I couldn’t agree more with what Aaron Schmidt wrote about in his Ten Things to Stay Tech Current, but I think he should add a number eleven to his list: learn everything you can about open source and use OSS in your library. I really don’t understand why more libraries haven’t explored the world of open source, because you’d think that librarians would naturally gravitate toward such collaborative technologies. I don’t know if they’re uninformed about open source, afraid of change, or what, but open source can offer libraries tremendous cost savings both initially and in terms of Total Cost of Ownership. Considering that library budgets almost everywhere are shrinking, OSS seems a natural solution to budget problems.

I’ve heard many of the excuses for why libraries (and other organizations) won’t move to open source:
1. It’s unreliable. And Microsoft products aren’t? At home, we have one computers running Mac OSX, two running Linux, and one running Windows. And guess which one is always having problems with viruses and spyware? Guess which one constantly requires new security patches because its initial design was unreliable? And guess which one we can’t fix ourselves because the source code is proprietary and we really have no idea what we may have installed on our computer?

2. It’s difficult to maintain. People do need to know a lot more about computers and Unix to set up open source systems than they do to set up Windows. But once it’s running, it will require far less maintenance than would a computer running Windows. It’s important that someone on your staff has a good understanding of Unix and OSS, but there are plenty of companies that provide support and training at a reasonable cost.

3. Our patrons won’t know how to use it. OK, there are some more complicated Linux distributions I would not set a library up with, but if my 71-year-old father-in-law can easily switch from Windows to Mandrake, I think the patrons can adjust as well. Platforms like Red Hat and Mandrake have easy-to-use graphical interfaces. We’re not talking Unix command prompt here! And if you’re not ready to go completely open source, you can use open source software on Windows machines. Mozilla doesn’t look so different from IE, but lacks the pop-ups and security problems. Open office has pretty much the same functionally as MS Office, and users can save documents in .doc format. Sure, patrons may have some questions at first, but don’t they have plenty of problems using your proprietary software already?

But what about all of the benefits?
1. No more exhorbitant licensing fees. With open source software you can put software on all of your computers and make as many copies as you want.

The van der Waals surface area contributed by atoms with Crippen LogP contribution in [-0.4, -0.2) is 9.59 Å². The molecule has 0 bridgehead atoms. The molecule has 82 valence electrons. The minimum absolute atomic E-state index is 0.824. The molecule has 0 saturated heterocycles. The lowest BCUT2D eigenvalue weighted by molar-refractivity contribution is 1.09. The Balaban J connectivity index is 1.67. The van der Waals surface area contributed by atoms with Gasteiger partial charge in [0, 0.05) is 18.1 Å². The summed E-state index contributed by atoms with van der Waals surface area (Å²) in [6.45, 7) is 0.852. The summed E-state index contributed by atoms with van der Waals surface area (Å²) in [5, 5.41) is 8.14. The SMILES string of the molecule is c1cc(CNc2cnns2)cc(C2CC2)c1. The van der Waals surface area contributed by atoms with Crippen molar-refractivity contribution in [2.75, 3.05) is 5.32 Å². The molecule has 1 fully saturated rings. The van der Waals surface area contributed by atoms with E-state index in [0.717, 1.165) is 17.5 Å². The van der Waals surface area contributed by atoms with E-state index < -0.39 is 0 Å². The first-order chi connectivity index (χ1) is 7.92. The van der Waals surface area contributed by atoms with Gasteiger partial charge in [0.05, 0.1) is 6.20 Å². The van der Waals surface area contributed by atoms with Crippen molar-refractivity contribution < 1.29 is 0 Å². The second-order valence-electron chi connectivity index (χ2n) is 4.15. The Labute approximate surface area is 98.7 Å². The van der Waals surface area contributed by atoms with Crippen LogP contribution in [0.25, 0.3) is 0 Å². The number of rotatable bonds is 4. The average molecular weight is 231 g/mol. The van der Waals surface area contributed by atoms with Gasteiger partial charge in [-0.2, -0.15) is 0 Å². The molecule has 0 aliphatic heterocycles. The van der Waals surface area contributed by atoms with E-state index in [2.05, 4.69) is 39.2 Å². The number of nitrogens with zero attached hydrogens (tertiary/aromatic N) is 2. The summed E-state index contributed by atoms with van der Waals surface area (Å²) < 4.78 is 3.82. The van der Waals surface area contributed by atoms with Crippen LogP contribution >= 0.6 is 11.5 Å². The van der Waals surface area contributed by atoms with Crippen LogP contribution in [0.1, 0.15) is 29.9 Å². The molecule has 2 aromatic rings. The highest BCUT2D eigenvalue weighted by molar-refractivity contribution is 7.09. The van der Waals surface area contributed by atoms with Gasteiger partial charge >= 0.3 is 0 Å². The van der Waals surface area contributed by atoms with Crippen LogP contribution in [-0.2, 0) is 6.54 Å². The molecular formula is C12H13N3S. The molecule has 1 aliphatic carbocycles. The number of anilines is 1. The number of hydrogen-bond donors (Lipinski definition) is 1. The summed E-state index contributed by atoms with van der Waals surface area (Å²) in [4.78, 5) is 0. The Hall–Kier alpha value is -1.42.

2. The source code is open for all to see. Not only to see, but to improve upon if you have the wherewithall to do it. If you want something tweaked in your system, your proprietary software vendors may not be willing to do it for a single library or it may be very expensive. With open source, you can make the modifications yourself.

3. More control. You can choose when to upgrade or what upgrades to make to the system. You don’t have to worry about vendors being bought by other companies or going out of business.

4. It’s cheap. You can set up a bunch of thin clients connected to a terminal server running Samba for a very small initial investment. With thin clients, you don’t need to purchase expensive new machines with the best storage and processing capabilities. All of the “heavy lifting” is done by the application server.

5. Need an extra piece of functionality or an improvement to the software? It may already have been created. The beauty of Open Source is that it is constantly being improved upon. Someone may have already created a new version of the software that included this functionality because they needed it too. And if not, you have a huge community of Linux users out there who will be willing to help you make the changes yourself.

There have been some encouraging signs in the past few years. Bob Kerr has made it his mission to get open source software placed on CDs in public libraries for everyone to borrow and install on their computers. Arizona State University’s West Library has switched entirely to Linux. Public libraries are starting to see that thin clients offer a tremendous cost savings and can allow libraries to invest in more computer terminals for their patrons to use rather than in more software licenses. Companies like Open-PC make it easier for libraries to switch to open source by providing the set-up and support. Koha, an open source integrated library system, is free to install and is being used in libraries around the world. I think libraries are going to increasingly look to open source solutions to their budgetary and technology problems, but right now, the adoption of open source is moving very slowly in the library world.

There is a ton of info about open source in libraries, but the best place to look is Brenda Chawner’s Open Source Software and Libraries Bibliography.